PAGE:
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Thread: Bending iron temperature?

  1. #11
    Join Date
    Oct 2014
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    Quote Originally Posted by Sawdust View Post
    Isn't that a little thin for a tenor ukulele? The sides on the Stewmac site are 2.38mm ( 3/32" )
    I could not find that spec on the Stewmac site. Please send a link... I've built a couple of Stewmac kits and my notes show the sides were around 0.065 (3/32 is almost a tenth of an inch or 0.1"). That is just too thick in my opinion. Plus who really cares how thick the sides are? They are the sides and not really acoustically active. I'm not saying you can't bend 0.1 thick wood, but why make it tougher on yourself than you have too?

  2. #12

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    I do most of my bending with a blanket and slats. I run my iron for touchup and bending headstock binding etc at around 400 F. Yes thats pretty hot and will scorch if you leave it one place too long but I find at that higher temp I can get my work done more quickly and don't scorch as long as I keep the wood moving.
    Michael Smith
    Goat Rock Ukulele
    www.goatrockukulele.com

  3. #13
    Join Date
    May 2010
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    Cairns, Australia
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    No wonder you are scorching timber. Way too thick for sides on a uke. Mine are never more than 1.8mm.
    Last edited by Allen; 12-22-2019 at 07:21 PM.

  4. #14
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    May 2010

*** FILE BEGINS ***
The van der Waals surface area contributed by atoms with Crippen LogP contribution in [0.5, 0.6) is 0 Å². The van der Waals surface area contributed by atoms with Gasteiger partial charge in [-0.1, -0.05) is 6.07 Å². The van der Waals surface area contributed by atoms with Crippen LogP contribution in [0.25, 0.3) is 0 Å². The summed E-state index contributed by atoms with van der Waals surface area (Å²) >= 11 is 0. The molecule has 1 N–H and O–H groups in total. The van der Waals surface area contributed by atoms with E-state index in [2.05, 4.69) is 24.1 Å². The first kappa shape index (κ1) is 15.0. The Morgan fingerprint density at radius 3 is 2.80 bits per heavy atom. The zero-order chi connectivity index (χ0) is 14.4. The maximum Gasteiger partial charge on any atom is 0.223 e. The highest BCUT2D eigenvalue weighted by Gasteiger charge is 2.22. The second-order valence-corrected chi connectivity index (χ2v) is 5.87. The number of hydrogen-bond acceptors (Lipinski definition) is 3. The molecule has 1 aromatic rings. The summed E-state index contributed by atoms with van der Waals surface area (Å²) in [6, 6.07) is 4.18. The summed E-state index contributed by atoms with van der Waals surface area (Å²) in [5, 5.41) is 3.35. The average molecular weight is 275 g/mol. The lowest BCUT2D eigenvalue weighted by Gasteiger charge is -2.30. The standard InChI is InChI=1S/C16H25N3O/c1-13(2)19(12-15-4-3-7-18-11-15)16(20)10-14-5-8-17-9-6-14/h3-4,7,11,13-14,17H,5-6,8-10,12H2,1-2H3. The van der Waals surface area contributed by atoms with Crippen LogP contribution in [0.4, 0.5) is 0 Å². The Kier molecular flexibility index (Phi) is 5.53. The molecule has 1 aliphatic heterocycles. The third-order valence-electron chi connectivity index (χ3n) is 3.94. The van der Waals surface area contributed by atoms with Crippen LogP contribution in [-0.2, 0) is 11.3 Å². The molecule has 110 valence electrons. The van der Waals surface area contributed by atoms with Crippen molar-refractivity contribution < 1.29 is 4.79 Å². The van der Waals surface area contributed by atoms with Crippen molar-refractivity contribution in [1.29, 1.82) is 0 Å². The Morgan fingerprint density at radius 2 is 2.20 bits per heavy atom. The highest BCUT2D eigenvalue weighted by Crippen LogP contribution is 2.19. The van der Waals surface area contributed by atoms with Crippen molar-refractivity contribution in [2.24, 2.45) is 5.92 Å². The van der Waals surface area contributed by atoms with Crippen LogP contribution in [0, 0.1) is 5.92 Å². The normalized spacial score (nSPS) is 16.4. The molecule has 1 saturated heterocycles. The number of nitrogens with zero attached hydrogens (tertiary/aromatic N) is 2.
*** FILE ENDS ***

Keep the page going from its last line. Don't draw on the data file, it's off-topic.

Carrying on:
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    London, UK
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    Mine's about 200-300C, but it has no temperature gauge on it so difficult to know for sure. The way to test if it's up to temperature is to drop little drops of water (from the water you're soaking the wood to be bent in) and see what happens. When the drops dance and don't settle before evaporating, you're there and ready to bend.

    Also, as others have said above, 2.5mm is too thick. My ribs are 1.5 - 2mm depending on the instrument.
    Last edited by Dusepo; 12-23-2019 at 12:57 AM.
    I am a luthier specialising in historical and world stringed instruments. You can see more info at my website.

  5. #15
    Join Date
    Nov 2019
    Location
    Southern Ohio
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    91

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    Quote Originally Posted by sequoia View Post
    I could not find that spec on the Stewmac site. Please send a link... I've built a couple of Stewmac kits and my notes show the sides were around 0.065 (3/32 is almost a tenth of an inch or 0.1"). That is just too thick in my opinion. Plus who really cares how thick the sides are? They are the sides and not really acoustically active. I'm not saying you can't bend 0.1 thick wood, but why make it tougher on yourself than you have too?
    https://www.stewmac.com/Materials_an...r_Ukulele.html